Tag Archive for wild horses

Offender Number Two

free range horse photography of a grieving mare taking possession of another mare's newborn foal

A mare who tragically lost her newborn foal takes possession of another mare’s newborn foal.

Still grieving over the loss of her own newborn many weeks prior, this mare took possession of a newborn filly along with an additional thief-mare for several hours. Every opportunity she got, she swooped in to take control of the confused newborn. In a true wild situation, the outcome for this foal would have been calamitous. Human intervention reunited her with her mother and separated her from the others. Both are doing fine. She is the ninja foal from the previous post.

Bountiful Day

free range horse photography of green grass and running water
Ahhh, running water and green grass, it’s been so long since you were here.

“I will tell you where there is power: where the dew lies upon the hills, and the rain has moistened the roots of the various plant; where the sunshine pours steadily; where the brook runs babbling along, there is a beneficent power.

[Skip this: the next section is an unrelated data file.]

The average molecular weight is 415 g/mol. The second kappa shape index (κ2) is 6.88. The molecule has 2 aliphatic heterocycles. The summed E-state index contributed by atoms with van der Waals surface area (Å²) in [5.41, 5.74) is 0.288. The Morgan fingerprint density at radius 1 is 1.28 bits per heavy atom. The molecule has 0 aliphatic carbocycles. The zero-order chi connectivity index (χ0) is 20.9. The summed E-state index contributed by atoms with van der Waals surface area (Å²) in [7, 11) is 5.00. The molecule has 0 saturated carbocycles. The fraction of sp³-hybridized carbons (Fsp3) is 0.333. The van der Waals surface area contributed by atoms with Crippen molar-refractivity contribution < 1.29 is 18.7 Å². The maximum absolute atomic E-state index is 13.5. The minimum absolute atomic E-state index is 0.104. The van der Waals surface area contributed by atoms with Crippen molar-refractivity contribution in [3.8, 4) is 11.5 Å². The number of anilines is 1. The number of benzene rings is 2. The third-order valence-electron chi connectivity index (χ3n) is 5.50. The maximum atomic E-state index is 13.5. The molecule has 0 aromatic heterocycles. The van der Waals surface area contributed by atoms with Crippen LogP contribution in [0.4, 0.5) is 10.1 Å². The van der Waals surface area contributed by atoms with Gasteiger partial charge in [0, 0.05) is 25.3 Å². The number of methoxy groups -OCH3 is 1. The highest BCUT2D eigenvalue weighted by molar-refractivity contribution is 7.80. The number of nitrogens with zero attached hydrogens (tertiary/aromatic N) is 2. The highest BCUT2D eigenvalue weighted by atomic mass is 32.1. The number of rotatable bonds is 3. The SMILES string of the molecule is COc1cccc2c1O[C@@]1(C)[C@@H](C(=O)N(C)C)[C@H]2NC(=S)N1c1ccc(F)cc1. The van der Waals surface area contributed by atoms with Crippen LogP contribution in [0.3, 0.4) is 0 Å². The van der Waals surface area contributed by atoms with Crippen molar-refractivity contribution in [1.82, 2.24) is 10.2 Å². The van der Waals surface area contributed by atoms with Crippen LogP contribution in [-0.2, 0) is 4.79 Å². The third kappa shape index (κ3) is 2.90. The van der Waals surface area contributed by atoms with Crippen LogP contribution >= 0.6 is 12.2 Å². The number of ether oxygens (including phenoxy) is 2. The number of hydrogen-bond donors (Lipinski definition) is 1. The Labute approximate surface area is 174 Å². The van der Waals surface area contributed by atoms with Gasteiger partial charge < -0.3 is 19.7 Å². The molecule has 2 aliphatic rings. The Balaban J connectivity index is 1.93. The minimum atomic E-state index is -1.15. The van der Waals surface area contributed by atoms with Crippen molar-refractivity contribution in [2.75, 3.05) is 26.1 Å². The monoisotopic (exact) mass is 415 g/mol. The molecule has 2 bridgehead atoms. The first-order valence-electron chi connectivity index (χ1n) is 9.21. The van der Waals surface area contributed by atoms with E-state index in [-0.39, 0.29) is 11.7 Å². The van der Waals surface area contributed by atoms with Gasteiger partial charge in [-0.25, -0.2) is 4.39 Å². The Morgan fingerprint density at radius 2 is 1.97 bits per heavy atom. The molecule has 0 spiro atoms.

–Edwin Hubbel Chapin

Winning the Day

free range horse photography of two frisky weanlings
That Herd weanlings kick up their heels after a heavy rain.

That face you make when second place wins the day.

Protection

free range horse photography of a foal in tall stalks
For some foals, curiosity is best managed with a barrier, no matter how thin.

“Is there any instinct more deeply implanted in the heart of man than the pride of protection, a protection which is constantly exerted for a fragile and defenseless creature?” – Honere de Balzac

Nostalgia

An old image that I never shared.

wild horse photography of a horse emerging from a wooded canyon
A big horse ambles out of the cool canyon as dusk falls.

The Architect

free range horse photography of an impressive black horse
A founding member of That Herd, big, and black, and wise.

A lovely portrait of a beloved member of That Herd.

As the end of the year bears down on me, I am forced to reflect on the past twelve months. 2018 has been fraught with unexpected challenges, both in my personal life, and in my life with That Herd. I have, for many reasons, not spent the time I crave with the horses. There have been some losses, both in my personal life, and in That Herd, that have set me back, made it difficult to be creative. I have experienced a loss of vocabulary related to the horses that has frustrated me and kept me from sharing. My website has been hacked, shut down, recovered, internet inaccessible, images purged, and surpassed my ability to keep up with routine maintenance and improvements. I have many images to share but no words to narrate my feeling about the moments captured. Therefore, I must recommit myself to site maintenance and regular content uploads, for the good of a worthy archive of this community of free range horses who have a story to tell.